Obama’s voyage to India will sail through murky waters
A rather controversial reception awaits President Barack Obama on his first visit to India, as both Congress and the Indian parliament feel the countries’ relationship status currently pending.
The over-arching objectives for the meeting in New Delhi this November include an economic alliance between the two democracies and a seat for India on the UN Security Council.
India’s economic and political status has grown by leaps and bounds in the past decade, and both India and the US acknowledge that an alliance would enable each nation to push further ahead.
Obama said, “India is moving toward a higher place in its global posture. A stable Pakistan would help.”
While this strategy undoubtedly pays off for the US — by giving Obama an out from Pakistan — India is shoved directly into the line of fire. The hard-line Pakistani military and jihadist factions whom, despite civilians longing for peace, find their purpose in the attrition of other nations, and will not take a settlement lying down. However, a more stable Pakistan-US relationship would alleviate many American concerns.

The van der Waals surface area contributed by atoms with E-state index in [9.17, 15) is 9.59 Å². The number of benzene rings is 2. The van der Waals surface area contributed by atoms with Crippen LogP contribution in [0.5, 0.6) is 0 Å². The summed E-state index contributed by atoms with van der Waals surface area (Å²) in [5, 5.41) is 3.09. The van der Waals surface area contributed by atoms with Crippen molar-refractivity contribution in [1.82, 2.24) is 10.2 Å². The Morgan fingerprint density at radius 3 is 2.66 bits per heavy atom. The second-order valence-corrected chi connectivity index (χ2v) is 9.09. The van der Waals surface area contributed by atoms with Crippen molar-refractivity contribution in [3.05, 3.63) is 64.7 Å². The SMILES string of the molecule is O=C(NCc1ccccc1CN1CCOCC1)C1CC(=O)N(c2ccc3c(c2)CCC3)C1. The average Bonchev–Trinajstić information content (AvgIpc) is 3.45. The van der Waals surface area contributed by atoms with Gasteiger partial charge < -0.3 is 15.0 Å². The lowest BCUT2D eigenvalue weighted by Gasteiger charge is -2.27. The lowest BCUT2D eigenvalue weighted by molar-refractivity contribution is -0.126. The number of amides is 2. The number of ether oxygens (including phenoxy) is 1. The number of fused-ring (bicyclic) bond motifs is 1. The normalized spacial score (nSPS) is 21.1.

Bruce Riedal of the Council on Foreign Relations said, “President Obama’s strategy for dealing with Afghanistan and Pakistan always needed a Kashmir component to succeed; that need is becoming more urgent and obvious now. His trip to India in November will be a key to addressing it.”
Evidently, India’s national security can wait as it would appear that the US is currently preoccupied with looming threats from Pakistani-based al-Qaeda. The Obama administration has not released any plans offering the slightest aid in terms of intelligence or military support to India, but has been quite vocal in its desire to form an economic alliance.
The administration’s decision to dangle the seat of the UN Security Council and the opportunities for economic advancement merely perpetuates the notion that the west is just the big, bad wolf.
Many foreign nations view America’s version of a strategic alliance to be conceding to its predetermined political agenda — the central objective being that once America huffs and puffs, it gets what it wants, no matter what is blown down. This presumed lack of regard leads to distaste towards the current administration and its goals. The power of straight-forward negotiations ought not to be underestimated.
Trisha Thacker is a biology freshman and may be reached at [email protected]